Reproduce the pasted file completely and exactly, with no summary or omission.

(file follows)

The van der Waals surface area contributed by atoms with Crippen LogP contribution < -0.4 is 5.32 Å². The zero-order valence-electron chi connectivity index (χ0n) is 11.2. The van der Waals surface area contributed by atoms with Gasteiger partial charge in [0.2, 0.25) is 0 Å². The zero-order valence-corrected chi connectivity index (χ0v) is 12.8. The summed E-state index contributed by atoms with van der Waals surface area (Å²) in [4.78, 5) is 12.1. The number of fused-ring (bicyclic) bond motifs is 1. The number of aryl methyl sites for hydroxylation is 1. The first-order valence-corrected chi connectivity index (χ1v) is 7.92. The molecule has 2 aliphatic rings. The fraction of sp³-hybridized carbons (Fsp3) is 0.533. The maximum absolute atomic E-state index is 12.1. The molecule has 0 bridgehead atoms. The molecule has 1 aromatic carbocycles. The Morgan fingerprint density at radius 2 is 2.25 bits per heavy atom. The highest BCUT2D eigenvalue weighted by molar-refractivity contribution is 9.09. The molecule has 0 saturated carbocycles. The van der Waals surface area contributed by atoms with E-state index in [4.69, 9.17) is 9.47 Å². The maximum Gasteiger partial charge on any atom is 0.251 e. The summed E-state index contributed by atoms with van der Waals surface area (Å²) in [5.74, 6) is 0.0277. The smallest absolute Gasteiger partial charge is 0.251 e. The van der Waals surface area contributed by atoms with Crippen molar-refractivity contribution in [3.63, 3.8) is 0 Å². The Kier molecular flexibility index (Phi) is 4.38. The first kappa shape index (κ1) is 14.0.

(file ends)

The van der Waals surface area contributed by atoms with Crippen LogP contribution < -0.4 is 5.32 Å². The zero-order valence-electron chi connectivity index (χ0n) is 11.2. The van der Waals surface area contributed by atoms with Gasteiger partial charge in [0.2, 0.25) is 0 Å². The zero-order valence-corrected chi connectivity index (χ0v) is 12.8. The summed E-state index contributed by atoms with van der Waals surface area (Å²) in [4.78, 5) is 12.1. The number of fused-ring (bicyclic) bond motifs is 1. The number of aryl methyl sites for hydroxylation is 1. The first-order valence-corrected chi connectivity index (χ1v) is 7.92. The molecule has 2 aliphatic rings. The fraction of sp³-hybridized carbons (Fsp3) is 0.533. The maximum absolute atomic E-state index is 12.1. The molecule has 0 bridgehead atoms. The molecule has 1 aromatic carbocycles. The Morgan fingerprint density at radius 2 is 2.25 bits per heavy atom. The highest BCUT2D eigenvalue weighted by molar-refractivity contribution is 9.09. The molecule has 0 saturated carbocycles. The van der Waals surface area contributed by atoms with E-state index in [4.69, 9.17) is 9.47 Å². The maximum Gasteiger partial charge on any atom is 0.251 e. The summed E-state index contributed by atoms with van der Waals surface area (Å²) in [5.74, 6) is 0.0277. The smallest absolute Gasteiger partial charge is 0.251 e. The van der Waals surface area contributed by atoms with Crippen molar-refractivity contribution in [3.63, 3.8) is 0 Å². The Kier molecular flexibility index (Phi) is 4.38. The first kappa shape index (κ1) is 14.0.